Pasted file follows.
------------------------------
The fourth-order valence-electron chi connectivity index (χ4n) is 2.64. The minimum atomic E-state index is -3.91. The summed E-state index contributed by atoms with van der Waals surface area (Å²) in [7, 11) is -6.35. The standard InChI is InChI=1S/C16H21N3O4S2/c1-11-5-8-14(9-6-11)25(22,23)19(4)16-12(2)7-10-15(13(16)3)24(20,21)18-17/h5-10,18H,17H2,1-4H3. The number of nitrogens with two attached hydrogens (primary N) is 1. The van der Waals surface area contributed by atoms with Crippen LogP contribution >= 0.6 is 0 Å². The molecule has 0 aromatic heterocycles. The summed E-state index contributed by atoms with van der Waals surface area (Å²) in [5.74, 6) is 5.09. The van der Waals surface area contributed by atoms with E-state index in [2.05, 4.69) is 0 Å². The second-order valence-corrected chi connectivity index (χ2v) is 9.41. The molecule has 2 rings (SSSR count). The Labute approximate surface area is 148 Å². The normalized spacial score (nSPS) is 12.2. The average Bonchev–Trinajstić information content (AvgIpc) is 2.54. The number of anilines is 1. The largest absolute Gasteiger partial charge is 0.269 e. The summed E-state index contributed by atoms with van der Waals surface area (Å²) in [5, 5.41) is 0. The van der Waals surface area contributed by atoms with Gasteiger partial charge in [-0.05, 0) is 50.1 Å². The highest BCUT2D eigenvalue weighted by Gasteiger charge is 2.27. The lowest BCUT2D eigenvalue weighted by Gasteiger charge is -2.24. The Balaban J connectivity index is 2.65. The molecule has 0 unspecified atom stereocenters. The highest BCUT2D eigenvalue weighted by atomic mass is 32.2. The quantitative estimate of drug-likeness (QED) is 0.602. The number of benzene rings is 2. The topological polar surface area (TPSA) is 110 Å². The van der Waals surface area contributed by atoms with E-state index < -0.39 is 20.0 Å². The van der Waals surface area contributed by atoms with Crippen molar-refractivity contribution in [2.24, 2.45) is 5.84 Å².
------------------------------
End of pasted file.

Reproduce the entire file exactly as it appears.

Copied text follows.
The fourth-order valence-electron chi connectivity index (χ4n) is 2.64. The minimum atomic E-state index is -3.91. The summed E-state index contributed by atoms with van der Waals surface area (Å²) in [7, 11) is -6.35. The standard InChI is InChI=1S/C16H21N3O4S2/c1-11-5-8-14(9-6-11)25(22,23)19(4)16-12(2)7-10-15(13(16)3)24(20,21)18-17/h5-10,18H,17H2,1-4H3. The number of nitrogens with two attached hydrogens (primary N) is 1. The van der Waals surface area contributed by atoms with Crippen LogP contribution >= 0.6 is 0 Å². The molecule has 0 aromatic heterocycles. The summed E-state index contributed by atoms with van der Waals surface area (Å²) in [5.74, 6) is 5.09. The van der Waals surface area contributed by atoms with E-state index in [2.05, 4.69) is 0 Å². The second-order valence-corrected chi connectivity index (χ2v) is 9.41. The molecule has 2 rings (SSSR count). The Labute approximate surface area is 148 Å². The normalized spacial score (nSPS) is 12.2. The average Bonchev–Trinajstić information content (AvgIpc) is 2.54. The number of anilines is 1. The largest absolute Gasteiger partial charge is 0.269 e. The summed E-state index contributed by atoms with van der Waals surface area (Å²) in [5, 5.41) is 0. The van der Waals surface area contributed by atoms with Gasteiger partial charge in [-0.05, 0) is 50.1 Å². The highest BCUT2D eigenvalue weighted by Gasteiger charge is 2.27. The lowest BCUT2D eigenvalue weighted by Gasteiger charge is -2.24. The Balaban J connectivity index is 2.65. The molecule has 0 unspecified atom stereocenters. The highest BCUT2D eigenvalue weighted by atomic mass is 32.2. The quantitative estimate of drug-likeness (QED) is 0.602. The number of benzene rings is 2. The topological polar surface area (TPSA) is 110 Å². The van der Waals surface area contributed by atoms with E-state index < -0.39 is 20.0 Å². The van der Waals surface area contributed by atoms with Crippen molar-refractivity contribution in [2.24, 2.45) is 5.84 Å².